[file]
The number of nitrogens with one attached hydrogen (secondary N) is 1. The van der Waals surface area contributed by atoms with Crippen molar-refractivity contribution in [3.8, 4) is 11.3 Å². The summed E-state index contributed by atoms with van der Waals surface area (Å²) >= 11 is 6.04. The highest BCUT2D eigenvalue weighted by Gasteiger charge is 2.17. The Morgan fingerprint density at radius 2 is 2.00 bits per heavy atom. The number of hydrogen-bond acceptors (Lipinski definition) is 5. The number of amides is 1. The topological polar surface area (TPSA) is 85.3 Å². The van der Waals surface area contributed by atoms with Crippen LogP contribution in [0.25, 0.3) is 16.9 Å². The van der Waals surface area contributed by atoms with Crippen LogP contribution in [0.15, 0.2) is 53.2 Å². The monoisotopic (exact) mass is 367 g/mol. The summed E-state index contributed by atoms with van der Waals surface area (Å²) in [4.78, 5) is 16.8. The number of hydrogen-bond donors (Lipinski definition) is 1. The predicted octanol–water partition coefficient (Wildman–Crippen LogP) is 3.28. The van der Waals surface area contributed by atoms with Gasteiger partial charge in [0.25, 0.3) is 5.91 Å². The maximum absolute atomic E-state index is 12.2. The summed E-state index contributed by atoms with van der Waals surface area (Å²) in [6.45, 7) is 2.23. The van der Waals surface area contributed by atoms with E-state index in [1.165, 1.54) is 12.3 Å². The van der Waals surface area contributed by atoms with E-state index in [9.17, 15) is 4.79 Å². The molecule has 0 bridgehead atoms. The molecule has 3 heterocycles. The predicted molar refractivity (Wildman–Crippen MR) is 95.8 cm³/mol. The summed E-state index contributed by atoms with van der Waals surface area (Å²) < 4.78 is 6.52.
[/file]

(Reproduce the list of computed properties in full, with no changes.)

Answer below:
The number of nitrogens with one attached hydrogen (secondary N) is 1. The van der Waals surface area contributed by atoms with Crippen molar-refractivity contribution in [3.8, 4) is 11.3 Å². The summed E-state index contributed by atoms with van der Waals surface area (Å²) >= 11 is 6.04. The highest BCUT2D eigenvalue weighted by Gasteiger charge is 2.17. The Morgan fingerprint density at radius 2 is 2.00 bits per heavy atom. The number of hydrogen-bond acceptors (Lipinski definition) is 5. The number of amides is 1. The topological polar surface area (TPSA) is 85.3 Å². The van der Waals surface area contributed by atoms with Crippen LogP contribution in [0.25, 0.3) is 16.9 Å². The van der Waals surface area contributed by atoms with Crippen LogP contribution in [0.15, 0.2) is 53.2 Å². The monoisotopic (exact) mass is 367 g/mol. The summed E-state index contributed by atoms with van der Waals surface area (Å²) in [4.78, 5) is 16.8. The number of hydrogen-bond donors (Lipinski definition) is 1. The predicted octanol–water partition coefficient (Wildman–Crippen LogP) is 3.28. The van der Waals surface area contributed by atoms with Gasteiger partial charge in [0.25, 0.3) is 5.91 Å². The maximum absolute atomic E-state index is 12.2. The summed E-state index contributed by atoms with van der Waals surface area (Å²) in [6.45, 7) is 2.23. The van der Waals surface area contributed by atoms with E-state index in [1.165, 1.54) is 12.3 Å². The van der Waals surface area contributed by atoms with E-state index in [9.17, 15) is 4.79 Å². The molecule has 0 bridgehead atoms. The molecule has 3 heterocycles. The predicted molar refractivity (Wildman–Crippen MR) is 95.8 cm³/mol. The summed E-state index contributed by atoms with van der Waals surface area (Å²) < 4.78 is 6.52.